The BiG Stink: The Scoop on Poop, Part 2

By Faith Miller
Operations Manager at Bootstrap Compost, Inc.

Welcome back to The BiG Stink and thanks for tuning in for Part 2 of the ins and outs of composting scat. Last time I covered the merits of composting cat, dog, rodent, and bird wastes but this week is all about your fellow man. So without further ado, let’s talk about composting human poo.

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The story on humanure? It may kill you or it may bless your garden.

There are two reactions to composting human waste; either you think it’s gross or you think it’s awesome. For those of you on team gross, the ick-factor is warranted. Human feces may contain pathogens such as Hepatitis A, norovirus, E. coli, and roundworms to name a few. Also, food contaminated by night soil (untreated human waste) has led to major public health scares in places such as China, Southeast Asia, and Africa. Since poop can kill, a little fecophobia is justified.

Given that human feces is packed with pathogens and could be deadly, why would one want to compost it? Turns out excrement is chock-full of nutrients plants need including phosphates, potassium, and nitrogen which are the same ingredients in synthetic fertilizers. Americans are flushing 8 million pounds of poop a year, letting a major nutrient source go down the toilet.

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An example of a composting toilet

There are in fact people collecting their waste and saving it from a watery grave. Dedicated composters are harnessing the power of their poop using specialty composting toilets or by simply collecting their waste in a bucket. Contents of the bucket are transferred to the compost pile and given a generous dose of sawdust to mask odors. After several months of curing, a humanure pile should test negative for coliform bacteria and be safe for use on edible crops. When the pile reaches high enough temperatures to kill off pathogens, it appears humanure can be perfectly safe.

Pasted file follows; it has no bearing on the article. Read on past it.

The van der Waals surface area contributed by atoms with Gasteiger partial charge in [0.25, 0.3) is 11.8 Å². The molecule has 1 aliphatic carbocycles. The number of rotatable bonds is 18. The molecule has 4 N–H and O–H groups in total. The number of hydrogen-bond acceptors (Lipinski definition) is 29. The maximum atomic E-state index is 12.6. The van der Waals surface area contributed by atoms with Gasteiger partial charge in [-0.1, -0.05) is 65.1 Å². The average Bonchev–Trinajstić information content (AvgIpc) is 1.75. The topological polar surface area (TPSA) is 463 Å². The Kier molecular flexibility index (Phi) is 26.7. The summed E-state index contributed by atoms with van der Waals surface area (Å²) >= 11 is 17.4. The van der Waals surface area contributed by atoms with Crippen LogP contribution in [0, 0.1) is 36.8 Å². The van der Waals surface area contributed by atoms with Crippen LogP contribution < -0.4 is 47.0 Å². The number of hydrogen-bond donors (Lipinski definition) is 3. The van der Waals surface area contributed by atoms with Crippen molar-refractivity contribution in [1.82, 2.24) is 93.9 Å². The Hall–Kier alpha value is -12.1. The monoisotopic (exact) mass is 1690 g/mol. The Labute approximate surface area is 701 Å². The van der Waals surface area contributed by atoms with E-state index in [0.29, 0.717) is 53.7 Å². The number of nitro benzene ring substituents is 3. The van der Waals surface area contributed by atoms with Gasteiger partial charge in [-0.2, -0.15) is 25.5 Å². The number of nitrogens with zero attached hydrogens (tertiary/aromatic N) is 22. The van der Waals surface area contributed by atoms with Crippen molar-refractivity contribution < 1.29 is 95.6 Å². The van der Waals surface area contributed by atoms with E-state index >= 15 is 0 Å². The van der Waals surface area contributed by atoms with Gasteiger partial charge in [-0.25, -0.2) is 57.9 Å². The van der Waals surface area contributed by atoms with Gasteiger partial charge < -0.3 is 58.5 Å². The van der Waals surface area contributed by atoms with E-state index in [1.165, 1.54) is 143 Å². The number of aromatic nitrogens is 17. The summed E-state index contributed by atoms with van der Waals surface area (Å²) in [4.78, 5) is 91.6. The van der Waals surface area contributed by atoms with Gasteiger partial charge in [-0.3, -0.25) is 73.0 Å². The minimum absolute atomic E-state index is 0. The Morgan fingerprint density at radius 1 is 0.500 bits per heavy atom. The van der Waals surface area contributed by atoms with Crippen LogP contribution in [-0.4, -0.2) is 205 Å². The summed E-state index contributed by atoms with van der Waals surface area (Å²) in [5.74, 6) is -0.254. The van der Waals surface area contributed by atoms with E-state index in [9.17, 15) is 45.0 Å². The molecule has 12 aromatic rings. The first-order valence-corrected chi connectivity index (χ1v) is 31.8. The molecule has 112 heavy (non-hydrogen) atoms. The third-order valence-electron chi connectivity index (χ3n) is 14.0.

That’s human waste composting at a small scale. What about large scale composting of poo? Mass quantities of human waste are composted in the form of biosolids. Biosolids are the organic materials resulting from the processing of sewage in a treatment facility. Biosolids are NOT sewage. Sewage is the untreated mush from everything we flush, throw down the kitchen sink, and wash down the bathroom shower. Biosolids are produced from a heavily regulated process overseen by the EPA and can be applied to crops. In fact, nearly 50% of biosolids produced in the U.S. are returned to farmland.

While a significant portion of human waste is being recovered for fertilizer, many people are concerned that the heavy metals, steroids, and pharmaceuticals found in human waste will make their way into soils and crops.  However, regular testing has found that soils treated with biosolids have heavy metal concentrations significantly below the maximum permissible levels. When tested, biosolids are found to have the same concentrations of pharmaceuticals and steroids as water, soil and human bodies. Which begs the question- if these contaminants already are in the environment, does it matter if they’re in biosolids?

That’s the story on humanure. It may kill you or it may bless your garden. As long as the pile reaches high temperatures and is allowed to cure, pathogens shouldn’t be an issue for home composters (or they can invest in a $960.00 composting toilet). As for biosolids, they contain no more heavy metals or pharmaceuticals than the background environment. My take? Excrement is complicated and one should take it seriously. Tackle the turds at your own risk.

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One response to “The BiG Stink: The Scoop on Poop, Part 2

  1. When I went to Girl Scout Camp in VT in the 90s, they had just started replacing their nasty latrines with composting toilets. Those things were awesome, and I’m sure they’ve only gotten better since the 90s. I would totally have one if I were a homeowner.

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